FORT LEE, NEW JERSEY (PIX11)—Monday morning's rush hour commute is expected to be terrible for some New Jersey drivers. Major delays are expected leading up to the George Washington Bridge with back-ups in New Jersey as long as 5 to 10 miles, according to traffic experts.
The reason why? A massive construction project on The Alexander Hamilton Bridge began this weekend and is expected to last three months.
"The State Department of Transportation is doing much needed repairs," said Schwartz. According to Schwartz, summer is the right time to start the construction. Summer traffic is lighter.
"The deck of the bridge will be completely replaced with a new concrete deck. The project also involves retrofitting [strengthening] the steel arch span and steel support beams that make up the substructure of the bridge," according to the State Department of Transportation.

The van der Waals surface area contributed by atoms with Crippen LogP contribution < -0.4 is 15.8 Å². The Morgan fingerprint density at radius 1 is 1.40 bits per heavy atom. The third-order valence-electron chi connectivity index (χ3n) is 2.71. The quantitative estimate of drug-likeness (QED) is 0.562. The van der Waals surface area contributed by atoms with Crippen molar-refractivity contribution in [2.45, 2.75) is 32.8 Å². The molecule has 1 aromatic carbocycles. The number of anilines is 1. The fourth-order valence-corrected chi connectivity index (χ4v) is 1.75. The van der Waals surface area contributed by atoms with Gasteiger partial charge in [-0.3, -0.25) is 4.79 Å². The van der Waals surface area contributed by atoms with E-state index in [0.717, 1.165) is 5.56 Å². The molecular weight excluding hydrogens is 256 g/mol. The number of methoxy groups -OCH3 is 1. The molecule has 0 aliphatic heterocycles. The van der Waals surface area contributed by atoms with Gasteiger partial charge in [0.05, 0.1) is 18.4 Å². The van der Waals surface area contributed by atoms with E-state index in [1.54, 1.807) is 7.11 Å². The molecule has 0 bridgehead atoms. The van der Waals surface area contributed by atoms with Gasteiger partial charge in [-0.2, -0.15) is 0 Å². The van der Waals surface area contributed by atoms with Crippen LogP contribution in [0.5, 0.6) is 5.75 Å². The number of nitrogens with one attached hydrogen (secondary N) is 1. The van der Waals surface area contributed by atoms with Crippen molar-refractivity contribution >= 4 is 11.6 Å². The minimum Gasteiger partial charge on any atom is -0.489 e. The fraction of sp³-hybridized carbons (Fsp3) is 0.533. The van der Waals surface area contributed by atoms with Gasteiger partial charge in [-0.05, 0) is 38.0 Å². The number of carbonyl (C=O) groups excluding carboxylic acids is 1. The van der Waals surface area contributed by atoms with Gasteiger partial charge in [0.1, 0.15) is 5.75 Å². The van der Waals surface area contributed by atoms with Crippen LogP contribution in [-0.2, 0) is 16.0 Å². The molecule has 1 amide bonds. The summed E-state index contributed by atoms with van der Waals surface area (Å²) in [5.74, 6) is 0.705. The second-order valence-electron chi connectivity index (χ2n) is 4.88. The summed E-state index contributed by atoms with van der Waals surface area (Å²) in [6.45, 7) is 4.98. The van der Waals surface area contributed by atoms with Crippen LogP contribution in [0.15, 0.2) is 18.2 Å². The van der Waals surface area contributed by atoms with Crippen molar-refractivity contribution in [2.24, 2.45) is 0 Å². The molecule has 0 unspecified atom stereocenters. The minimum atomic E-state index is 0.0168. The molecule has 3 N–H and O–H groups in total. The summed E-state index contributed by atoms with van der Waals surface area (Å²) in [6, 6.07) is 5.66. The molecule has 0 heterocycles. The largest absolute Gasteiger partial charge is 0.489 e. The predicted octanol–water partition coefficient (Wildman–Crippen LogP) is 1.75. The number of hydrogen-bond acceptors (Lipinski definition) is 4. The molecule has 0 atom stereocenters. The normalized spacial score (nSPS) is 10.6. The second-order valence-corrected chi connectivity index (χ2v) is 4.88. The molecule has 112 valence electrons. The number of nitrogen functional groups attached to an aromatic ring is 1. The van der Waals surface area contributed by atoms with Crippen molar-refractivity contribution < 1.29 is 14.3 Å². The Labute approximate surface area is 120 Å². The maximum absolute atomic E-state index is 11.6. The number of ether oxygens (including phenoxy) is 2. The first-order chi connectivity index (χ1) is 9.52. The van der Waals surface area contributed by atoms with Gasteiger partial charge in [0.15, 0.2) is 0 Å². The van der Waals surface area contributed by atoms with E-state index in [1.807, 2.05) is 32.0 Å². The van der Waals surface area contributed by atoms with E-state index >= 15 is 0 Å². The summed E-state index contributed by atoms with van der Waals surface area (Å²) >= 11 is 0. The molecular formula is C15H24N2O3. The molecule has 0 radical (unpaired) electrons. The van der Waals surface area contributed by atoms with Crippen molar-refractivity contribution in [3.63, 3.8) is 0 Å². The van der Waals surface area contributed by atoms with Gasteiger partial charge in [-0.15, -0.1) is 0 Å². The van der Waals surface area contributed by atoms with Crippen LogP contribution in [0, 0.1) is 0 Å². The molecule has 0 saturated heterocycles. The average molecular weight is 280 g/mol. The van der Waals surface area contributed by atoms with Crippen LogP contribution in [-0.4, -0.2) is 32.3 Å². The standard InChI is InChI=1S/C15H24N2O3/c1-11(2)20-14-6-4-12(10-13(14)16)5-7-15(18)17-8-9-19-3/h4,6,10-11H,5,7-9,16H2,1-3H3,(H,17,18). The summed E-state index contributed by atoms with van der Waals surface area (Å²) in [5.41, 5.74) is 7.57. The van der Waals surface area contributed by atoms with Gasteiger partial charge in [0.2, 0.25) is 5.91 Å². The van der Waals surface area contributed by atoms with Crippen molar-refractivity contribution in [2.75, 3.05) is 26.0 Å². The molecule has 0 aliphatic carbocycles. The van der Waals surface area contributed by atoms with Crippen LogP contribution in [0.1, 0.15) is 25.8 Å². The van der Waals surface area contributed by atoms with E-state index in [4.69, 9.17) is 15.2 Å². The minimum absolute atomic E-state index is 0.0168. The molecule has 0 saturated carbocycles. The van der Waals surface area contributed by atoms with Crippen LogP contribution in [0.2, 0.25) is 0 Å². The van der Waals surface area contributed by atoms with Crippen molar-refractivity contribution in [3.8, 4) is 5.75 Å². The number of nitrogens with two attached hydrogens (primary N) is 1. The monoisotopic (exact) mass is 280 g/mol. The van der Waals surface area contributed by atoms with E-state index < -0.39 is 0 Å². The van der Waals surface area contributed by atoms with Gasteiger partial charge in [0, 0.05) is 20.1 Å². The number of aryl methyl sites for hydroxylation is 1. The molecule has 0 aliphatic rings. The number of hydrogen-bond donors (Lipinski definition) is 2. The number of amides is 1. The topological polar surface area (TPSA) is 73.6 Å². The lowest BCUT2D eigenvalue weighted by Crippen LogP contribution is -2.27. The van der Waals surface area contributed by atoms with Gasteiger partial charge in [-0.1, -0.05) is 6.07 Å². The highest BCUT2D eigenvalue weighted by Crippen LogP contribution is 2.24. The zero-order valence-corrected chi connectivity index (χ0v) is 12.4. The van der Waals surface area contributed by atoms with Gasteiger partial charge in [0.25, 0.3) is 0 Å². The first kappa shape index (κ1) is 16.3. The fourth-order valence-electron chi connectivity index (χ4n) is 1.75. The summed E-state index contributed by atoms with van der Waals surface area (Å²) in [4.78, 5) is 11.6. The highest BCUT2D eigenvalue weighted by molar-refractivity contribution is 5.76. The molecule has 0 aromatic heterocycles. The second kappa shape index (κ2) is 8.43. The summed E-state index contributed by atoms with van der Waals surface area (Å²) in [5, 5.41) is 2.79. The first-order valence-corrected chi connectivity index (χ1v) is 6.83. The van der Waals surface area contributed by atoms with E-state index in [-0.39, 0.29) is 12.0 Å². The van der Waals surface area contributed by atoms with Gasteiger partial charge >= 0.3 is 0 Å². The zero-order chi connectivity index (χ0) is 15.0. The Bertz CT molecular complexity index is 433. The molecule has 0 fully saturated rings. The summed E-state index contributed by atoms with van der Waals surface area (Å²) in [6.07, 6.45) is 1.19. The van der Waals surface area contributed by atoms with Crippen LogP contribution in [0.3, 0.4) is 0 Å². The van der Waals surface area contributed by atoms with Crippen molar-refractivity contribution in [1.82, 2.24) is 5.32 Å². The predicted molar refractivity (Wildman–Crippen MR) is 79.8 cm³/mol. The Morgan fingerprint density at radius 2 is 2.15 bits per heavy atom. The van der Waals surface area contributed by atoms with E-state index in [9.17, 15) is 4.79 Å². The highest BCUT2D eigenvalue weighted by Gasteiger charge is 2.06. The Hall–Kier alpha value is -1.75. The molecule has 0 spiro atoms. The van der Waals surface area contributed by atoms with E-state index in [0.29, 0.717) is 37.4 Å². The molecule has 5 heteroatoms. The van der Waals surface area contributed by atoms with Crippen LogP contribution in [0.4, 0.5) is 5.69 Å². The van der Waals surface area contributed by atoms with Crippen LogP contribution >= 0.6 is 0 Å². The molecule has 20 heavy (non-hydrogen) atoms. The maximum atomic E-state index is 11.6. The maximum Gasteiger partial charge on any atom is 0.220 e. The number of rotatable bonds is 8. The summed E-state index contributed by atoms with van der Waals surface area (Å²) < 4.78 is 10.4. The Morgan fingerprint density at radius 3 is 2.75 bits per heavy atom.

Cliffside Park resident Armondo Ortiz plans to leave his house two hours earlier than normal to get to his job in The Bronx. "It's going to be a nightmare. I don't know what to do. But I have to go to my job everyday and I have no choice," said Ortiz.
Fort Lee's mayor is worried drivers will cut through his town to find a quicker way to the George Washington Bridge.
"We're just very concerned that everybody is going to use Fort Lee as a cut-through and short-cut and we are going to do everything we can do to make sure folks stay on the major thoroughfares, said Mayor Mark Sokolich. "So, if we have to, we are going to barricade local cut-offs and local roads."
According to New York State's DOT, more than 188,000 vehicles use the Alexander Hamilton Bridge every day.
Traffic experts recommend New Jersey drivers take the train or other routes to New York. Options include the Tappan Zee Bridge or Staten Island crossings. It's expected that the Lincoln Tunnel and Holland Tunnel will have delays as well.
NJ Transit is also cross-honoring bus passes on trains from July 16 to July 31 in an effort to help resduce vehicular traffic accross the Alexander Hamilton Bridge. For more information, visit www.njtransit.com.